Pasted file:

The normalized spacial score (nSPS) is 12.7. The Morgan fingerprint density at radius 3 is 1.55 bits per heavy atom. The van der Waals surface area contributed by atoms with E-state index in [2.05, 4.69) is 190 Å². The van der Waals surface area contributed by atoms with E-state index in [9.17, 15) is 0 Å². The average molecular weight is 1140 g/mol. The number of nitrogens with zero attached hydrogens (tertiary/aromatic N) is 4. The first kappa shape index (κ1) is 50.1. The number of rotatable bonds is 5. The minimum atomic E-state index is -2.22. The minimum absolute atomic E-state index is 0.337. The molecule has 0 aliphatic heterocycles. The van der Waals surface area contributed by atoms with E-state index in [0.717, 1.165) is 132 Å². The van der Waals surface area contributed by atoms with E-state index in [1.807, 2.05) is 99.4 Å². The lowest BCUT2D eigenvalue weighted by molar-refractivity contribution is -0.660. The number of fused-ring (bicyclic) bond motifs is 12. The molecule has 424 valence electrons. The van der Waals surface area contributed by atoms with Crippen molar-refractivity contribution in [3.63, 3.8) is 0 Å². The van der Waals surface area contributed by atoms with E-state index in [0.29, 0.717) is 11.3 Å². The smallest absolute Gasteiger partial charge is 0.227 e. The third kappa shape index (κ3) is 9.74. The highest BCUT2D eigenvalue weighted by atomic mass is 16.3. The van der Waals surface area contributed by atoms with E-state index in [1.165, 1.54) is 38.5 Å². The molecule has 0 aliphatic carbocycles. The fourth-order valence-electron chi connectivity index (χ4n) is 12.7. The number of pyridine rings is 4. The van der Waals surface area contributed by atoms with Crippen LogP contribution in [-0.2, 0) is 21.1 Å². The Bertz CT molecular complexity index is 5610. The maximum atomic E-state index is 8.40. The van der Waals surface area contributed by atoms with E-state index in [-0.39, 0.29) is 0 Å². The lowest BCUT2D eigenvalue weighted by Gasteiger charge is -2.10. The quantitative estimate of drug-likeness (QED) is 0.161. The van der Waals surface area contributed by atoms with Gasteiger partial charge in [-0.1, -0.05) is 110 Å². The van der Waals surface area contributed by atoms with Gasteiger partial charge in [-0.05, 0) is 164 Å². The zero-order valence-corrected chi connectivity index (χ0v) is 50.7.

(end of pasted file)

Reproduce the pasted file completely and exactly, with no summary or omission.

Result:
The normalized spacial score (nSPS) is 12.7. The Morgan fingerprint density at radius 3 is 1.55 bits per heavy atom. The van der Waals surface area contributed by atoms with E-state index in [2.05, 4.69) is 190 Å². The van der Waals surface area contributed by atoms with E-state index in [9.17, 15) is 0 Å². The average molecular weight is 1140 g/mol. The number of nitrogens with zero attached hydrogens (tertiary/aromatic N) is 4. The first kappa shape index (κ1) is 50.1. The number of rotatable bonds is 5. The minimum atomic E-state index is -2.22. The minimum absolute atomic E-state index is 0.337. The molecule has 0 aliphatic heterocycles. The van der Waals surface area contributed by atoms with E-state index in [0.717, 1.165) is 132 Å². The van der Waals surface area contributed by atoms with E-state index in [1.807, 2.05) is 99.4 Å². The lowest BCUT2D eigenvalue weighted by molar-refractivity contribution is -0.660. The number of fused-ring (bicyclic) bond motifs is 12. The molecule has 424 valence electrons. The van der Waals surface area contributed by atoms with Crippen molar-refractivity contribution in [3.63, 3.8) is 0 Å². The van der Waals surface area contributed by atoms with E-state index in [0.29, 0.717) is 11.3 Å². The smallest absolute Gasteiger partial charge is 0.227 e. The third kappa shape index (κ3) is 9.74. The highest BCUT2D eigenvalue weighted by atomic mass is 16.3. The van der Waals surface area contributed by atoms with E-state index in [1.165, 1.54) is 38.5 Å². The molecule has 0 aliphatic carbocycles. The fourth-order valence-electron chi connectivity index (χ4n) is 12.7. The number of pyridine rings is 4. The van der Waals surface area contributed by atoms with Crippen LogP contribution in [-0.2, 0) is 21.1 Å². The Bertz CT molecular complexity index is 5610. The maximum atomic E-state index is 8.40. The van der Waals surface area contributed by atoms with E-state index in [-0.39, 0.29) is 0 Å². The lowest BCUT2D eigenvalue weighted by Gasteiger charge is -2.10. The quantitative estimate of drug-likeness (QED) is 0.161. The van der Waals surface area contributed by atoms with Gasteiger partial charge in [-0.1, -0.05) is 110 Å². The van der Waals surface area contributed by atoms with Gasteiger partial charge in [-0.05, 0) is 164 Å². The zero-order valence-corrected chi connectivity index (χ0v) is 50.7.